Possibly the single most practical gift anyone has purchased for us are these two jersey swaddle blankets. They work for everything—blanket, spit-up rag, towel, you name it. They’ve in nearly all of our recent posts because we use them constantly. They were especially perfect given that Ezra was born in the middle of summer and they are not too heavy or hot. 

Also, I really love the animal print. 

Blessing Blanket from Auntie Elizabeth

As soon as my sister found out I was pregnant she offered to knit me a blanket. That is no small offer as these things take FOREVER to make. I was so excited. I had secretly been she'd offer as I’d been wanting an heirloom quality blanket for our baby blessings. She ended up making it out of natural-coloured baby alpaca wool so it feels (and smells) amazing. For reals, I could sleep face down on a blanket like this for the rest of my life.



In typical overachiever fashion, she also surprised me by making a matching pair of booties and hat to go along with it. When I saw those little booties I probably screamed out loud. And if not out loud there was crazy schoolgirl screaming going on in my head because they are the most lush (new British word that I love!) little things I’ve ever seen.

London Blankets from Great Grandma Bingham

Over the course of my fertility journey, my grandma has made me several lovely flannel blankets. Whenever she finds a London-themed print, she buys it and makes me a blanket. We always tease her about her fabric buying addiction, but it's one I've definitely profited from over the years.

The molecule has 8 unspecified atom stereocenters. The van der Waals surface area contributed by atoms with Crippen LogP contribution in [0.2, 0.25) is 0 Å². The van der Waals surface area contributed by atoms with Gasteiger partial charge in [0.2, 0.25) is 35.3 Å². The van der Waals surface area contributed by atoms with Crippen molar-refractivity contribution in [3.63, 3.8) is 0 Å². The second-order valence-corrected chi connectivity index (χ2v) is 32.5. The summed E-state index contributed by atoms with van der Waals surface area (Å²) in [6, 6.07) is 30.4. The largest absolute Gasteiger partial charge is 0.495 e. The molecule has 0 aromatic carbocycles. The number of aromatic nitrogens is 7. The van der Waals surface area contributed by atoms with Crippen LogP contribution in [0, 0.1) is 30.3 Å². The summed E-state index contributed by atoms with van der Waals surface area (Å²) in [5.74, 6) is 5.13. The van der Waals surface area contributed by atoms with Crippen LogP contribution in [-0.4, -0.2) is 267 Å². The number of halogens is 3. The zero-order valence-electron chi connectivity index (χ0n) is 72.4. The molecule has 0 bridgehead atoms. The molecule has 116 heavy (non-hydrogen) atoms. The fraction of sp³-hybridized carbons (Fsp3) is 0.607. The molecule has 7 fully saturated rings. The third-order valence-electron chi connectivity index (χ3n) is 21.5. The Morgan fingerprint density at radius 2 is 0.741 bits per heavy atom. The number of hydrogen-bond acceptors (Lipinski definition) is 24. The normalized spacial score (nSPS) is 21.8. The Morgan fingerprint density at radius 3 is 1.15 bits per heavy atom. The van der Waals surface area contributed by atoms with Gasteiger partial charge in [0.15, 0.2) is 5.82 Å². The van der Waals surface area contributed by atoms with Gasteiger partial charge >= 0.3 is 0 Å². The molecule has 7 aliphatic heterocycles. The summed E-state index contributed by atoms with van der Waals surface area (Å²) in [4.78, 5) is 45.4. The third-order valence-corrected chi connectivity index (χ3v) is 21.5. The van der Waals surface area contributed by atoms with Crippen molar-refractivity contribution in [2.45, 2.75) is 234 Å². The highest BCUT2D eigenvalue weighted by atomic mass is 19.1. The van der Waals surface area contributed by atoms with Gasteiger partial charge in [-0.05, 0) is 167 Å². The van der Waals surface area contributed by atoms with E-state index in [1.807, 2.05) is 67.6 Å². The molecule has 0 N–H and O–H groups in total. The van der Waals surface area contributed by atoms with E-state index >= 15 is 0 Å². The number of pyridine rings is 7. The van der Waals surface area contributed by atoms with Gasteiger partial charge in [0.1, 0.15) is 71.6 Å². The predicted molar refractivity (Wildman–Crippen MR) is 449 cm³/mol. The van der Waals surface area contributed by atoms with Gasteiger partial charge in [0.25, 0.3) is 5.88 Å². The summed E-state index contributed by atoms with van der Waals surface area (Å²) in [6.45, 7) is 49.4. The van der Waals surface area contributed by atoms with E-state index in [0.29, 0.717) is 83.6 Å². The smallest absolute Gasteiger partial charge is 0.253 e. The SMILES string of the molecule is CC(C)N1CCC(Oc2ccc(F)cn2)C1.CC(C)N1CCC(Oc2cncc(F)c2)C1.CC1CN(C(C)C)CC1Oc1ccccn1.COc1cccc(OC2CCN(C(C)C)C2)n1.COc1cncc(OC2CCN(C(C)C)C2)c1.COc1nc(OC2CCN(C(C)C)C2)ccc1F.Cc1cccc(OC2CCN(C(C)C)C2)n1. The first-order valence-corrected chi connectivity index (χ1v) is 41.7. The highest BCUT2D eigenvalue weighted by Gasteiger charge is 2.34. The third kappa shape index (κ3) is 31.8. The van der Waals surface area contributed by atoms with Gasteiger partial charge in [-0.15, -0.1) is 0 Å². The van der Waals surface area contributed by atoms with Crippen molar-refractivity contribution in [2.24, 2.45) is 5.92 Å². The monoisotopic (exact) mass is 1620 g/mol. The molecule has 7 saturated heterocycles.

Seeing Ezra with the red one above is especially poignant as she gave it to me when Jon and I were heading home after one of our family reunions. It was back in the dark trying-desperately-to-get-pregnant days. 

At the time, I had never had a late period. Not EVER. But I was about two weeks late on the day she gifted it to me (we hadn’t had a chance to take a pregnancy test yet as I didn’t want anyone in the family to find the test by accident) and I was certain I was pregnant. Jon and I had spent the whole car ride from Utah to Montana talking and dreaming and getting excited about baby. The next morning I bought a test, but before I could take it, my period started. 

I remember packing up the blanket after that and wondering if I was ever going to have a baby to wrap up in it. But now I do and it's a special reminder of how far we’ve come. 

Also, we need to take a moment to acknowledge the cuteness of his little outfit. An 80+-year-old lady in our church congregation had been in hospital for several weeks, but then (as soon as she got out) immediately went to buy him this glorious little romper so she could give it to me on Sunday. People are so kind. Our church family has been especially important to us.